My awareness of stewarding has heightened over the last year or so as I have found myself in many stewarding conversations with good friends in the Art of Hosting, World Cafe and Circle Practice networks (most recently at ALIA in Columbus) and as I have the privilege to co-host with other seasoned practitioners in a variety of situations where the ability to draw on accumulated wisdom and knowledge has been powerfully beneficial to other hosting team members including apprentices hungry to learn as well as the full group involved in the training.
What do I know through some of my experiences? Stewards are able to check perceptions with each other to sense more fully into the field in which they are working, arriving at more informed choices of action, often to surface tension, move through groan zones, understand when divergence or convergence or some other intervention or process is needed. They are comfortable with silence and with chaos, have no need to rush in and they can weave with each other through and across the field. This does not mean there is never any tension but it does mean they have the capacity to work it through without detrimentally impacting the group or the overall experience. In how they work together, they are often living, breathing examples of the beauty and power of co-creation.
I have had the opportunity to work more extensively with youth in the last year – in Canada, the US and Brazil – and see how sharing experience, asking good questions and holding space expands the depth of field in any given place and creates the opportunity for individual and collective expansion – by holding the space of curiosity with the space of experience.
In One Art of Hosting Does Not A Practitioner Make, I wrote that each Art of Hosting has its own flavour influenced by the hosting team, the calling questions, the people who show up, whatever is emergent in the field, whatever we choose to call the training and the place in which it is hosted. It’s like seeing only a slice of the bigger picture. One reason why stewards are necessary to these trainings is that they carry with them the depth of the patterns from across many trainings and client consulting work and they can help illuminate these patterns and this depth through how they hold the space and the questions they ask.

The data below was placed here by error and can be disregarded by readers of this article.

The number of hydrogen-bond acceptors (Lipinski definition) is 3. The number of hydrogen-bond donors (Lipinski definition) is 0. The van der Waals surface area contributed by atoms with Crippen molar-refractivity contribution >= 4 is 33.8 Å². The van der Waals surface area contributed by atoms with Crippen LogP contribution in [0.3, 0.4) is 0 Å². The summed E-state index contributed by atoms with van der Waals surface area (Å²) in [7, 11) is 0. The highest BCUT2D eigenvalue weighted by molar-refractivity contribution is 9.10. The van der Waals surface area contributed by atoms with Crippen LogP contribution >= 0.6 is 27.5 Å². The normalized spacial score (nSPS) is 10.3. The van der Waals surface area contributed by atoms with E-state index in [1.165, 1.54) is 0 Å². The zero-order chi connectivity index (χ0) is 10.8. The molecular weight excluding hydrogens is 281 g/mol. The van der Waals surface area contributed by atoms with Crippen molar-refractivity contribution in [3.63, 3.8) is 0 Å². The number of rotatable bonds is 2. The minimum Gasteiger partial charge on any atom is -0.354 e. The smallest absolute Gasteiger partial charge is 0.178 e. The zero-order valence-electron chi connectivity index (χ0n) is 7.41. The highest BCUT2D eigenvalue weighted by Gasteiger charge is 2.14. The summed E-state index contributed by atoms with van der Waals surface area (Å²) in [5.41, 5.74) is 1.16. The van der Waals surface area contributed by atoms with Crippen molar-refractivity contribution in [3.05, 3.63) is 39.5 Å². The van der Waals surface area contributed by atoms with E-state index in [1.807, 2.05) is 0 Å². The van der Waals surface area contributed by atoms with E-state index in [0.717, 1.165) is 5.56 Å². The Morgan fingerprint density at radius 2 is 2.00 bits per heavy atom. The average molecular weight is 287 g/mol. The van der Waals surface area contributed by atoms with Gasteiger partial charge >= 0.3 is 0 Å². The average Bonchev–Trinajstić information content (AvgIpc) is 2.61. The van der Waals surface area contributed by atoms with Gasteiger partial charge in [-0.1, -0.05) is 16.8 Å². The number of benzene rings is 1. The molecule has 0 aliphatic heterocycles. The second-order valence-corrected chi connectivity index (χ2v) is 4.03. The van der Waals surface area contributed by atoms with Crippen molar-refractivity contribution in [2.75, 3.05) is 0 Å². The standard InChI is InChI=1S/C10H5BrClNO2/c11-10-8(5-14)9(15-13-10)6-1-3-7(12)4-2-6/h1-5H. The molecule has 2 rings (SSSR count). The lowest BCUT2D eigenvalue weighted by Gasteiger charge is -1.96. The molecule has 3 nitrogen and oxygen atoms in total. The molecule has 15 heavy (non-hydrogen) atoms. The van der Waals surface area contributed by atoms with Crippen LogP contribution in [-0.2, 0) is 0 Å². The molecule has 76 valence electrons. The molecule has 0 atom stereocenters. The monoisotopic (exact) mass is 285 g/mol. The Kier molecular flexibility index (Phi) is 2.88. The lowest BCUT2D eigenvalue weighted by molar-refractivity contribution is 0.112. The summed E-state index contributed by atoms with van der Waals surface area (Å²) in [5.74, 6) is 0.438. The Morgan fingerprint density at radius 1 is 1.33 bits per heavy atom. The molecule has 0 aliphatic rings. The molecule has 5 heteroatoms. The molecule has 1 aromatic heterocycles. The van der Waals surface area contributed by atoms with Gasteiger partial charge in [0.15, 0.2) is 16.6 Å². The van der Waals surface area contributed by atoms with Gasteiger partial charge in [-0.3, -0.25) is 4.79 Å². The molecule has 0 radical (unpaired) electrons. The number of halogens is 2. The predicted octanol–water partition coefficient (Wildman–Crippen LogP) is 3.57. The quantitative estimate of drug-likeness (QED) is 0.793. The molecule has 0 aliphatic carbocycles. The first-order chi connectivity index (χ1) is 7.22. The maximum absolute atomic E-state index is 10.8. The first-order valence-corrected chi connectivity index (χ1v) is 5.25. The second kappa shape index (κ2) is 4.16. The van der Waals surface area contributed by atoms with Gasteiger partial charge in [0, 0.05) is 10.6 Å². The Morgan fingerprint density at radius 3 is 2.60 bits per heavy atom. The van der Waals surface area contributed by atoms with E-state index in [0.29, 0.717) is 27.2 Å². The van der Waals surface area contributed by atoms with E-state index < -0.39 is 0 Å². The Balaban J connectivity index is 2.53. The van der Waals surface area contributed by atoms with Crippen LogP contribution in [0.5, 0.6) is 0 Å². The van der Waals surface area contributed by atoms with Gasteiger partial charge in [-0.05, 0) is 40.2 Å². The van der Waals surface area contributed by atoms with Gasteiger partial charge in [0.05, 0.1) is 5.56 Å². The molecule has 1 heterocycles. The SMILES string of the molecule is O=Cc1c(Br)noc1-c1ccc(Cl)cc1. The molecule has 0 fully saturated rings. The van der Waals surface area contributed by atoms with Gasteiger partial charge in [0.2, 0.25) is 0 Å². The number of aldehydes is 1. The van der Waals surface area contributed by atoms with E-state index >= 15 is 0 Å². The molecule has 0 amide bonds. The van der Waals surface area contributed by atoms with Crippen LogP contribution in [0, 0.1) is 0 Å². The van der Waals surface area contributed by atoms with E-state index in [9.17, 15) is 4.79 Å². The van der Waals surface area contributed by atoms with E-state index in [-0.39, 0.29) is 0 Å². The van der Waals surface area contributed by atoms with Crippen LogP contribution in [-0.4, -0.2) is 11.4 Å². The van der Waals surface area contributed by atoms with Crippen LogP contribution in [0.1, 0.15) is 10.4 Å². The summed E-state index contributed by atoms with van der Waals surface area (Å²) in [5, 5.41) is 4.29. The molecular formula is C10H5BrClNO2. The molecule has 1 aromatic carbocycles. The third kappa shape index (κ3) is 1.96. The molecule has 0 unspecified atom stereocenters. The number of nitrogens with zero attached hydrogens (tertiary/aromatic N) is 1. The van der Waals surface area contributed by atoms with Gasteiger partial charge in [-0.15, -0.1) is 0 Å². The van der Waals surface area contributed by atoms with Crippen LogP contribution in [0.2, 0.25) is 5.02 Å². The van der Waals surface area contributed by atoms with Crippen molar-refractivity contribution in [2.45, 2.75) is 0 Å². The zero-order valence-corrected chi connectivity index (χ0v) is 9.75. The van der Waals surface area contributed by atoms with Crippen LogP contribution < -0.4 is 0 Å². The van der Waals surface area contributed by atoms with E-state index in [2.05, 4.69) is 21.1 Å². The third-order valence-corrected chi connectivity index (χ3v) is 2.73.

In any given training we will often say it is not about the methodologies – although when we use them we want to use them well. It is about the purpose and intention of what we are about, what we want to achieve and how to create the conditions to meet purpose and intention and make more things possible.
Stewards illuminate the connections between people, places, trainings, theories, processes and patterns. They bring the weave of the whole network into the space and disturb the training ground in subtle and overt ways, based on the imprints of their many experiences, helping shift the shape of the experience, enabling individuals to shift their own shape and ultimately influencing the shifting shape of the world.
This work is not for the feint of heart or lone wolves. It is for those who are willing to show up more fully in the relational field, ask for help when they need it, offer what they can and sink into their own learning. Stewards want to learn from each other and the more we work with each other, the deeper the relational field, the deeper the friendships and the richer the space we hold for others.
(Originally published at Shape Shift Strategies, July 4/11:http://shapeshiftstrategies.wordpress.com/2011/07/04/the-art-of-ste...)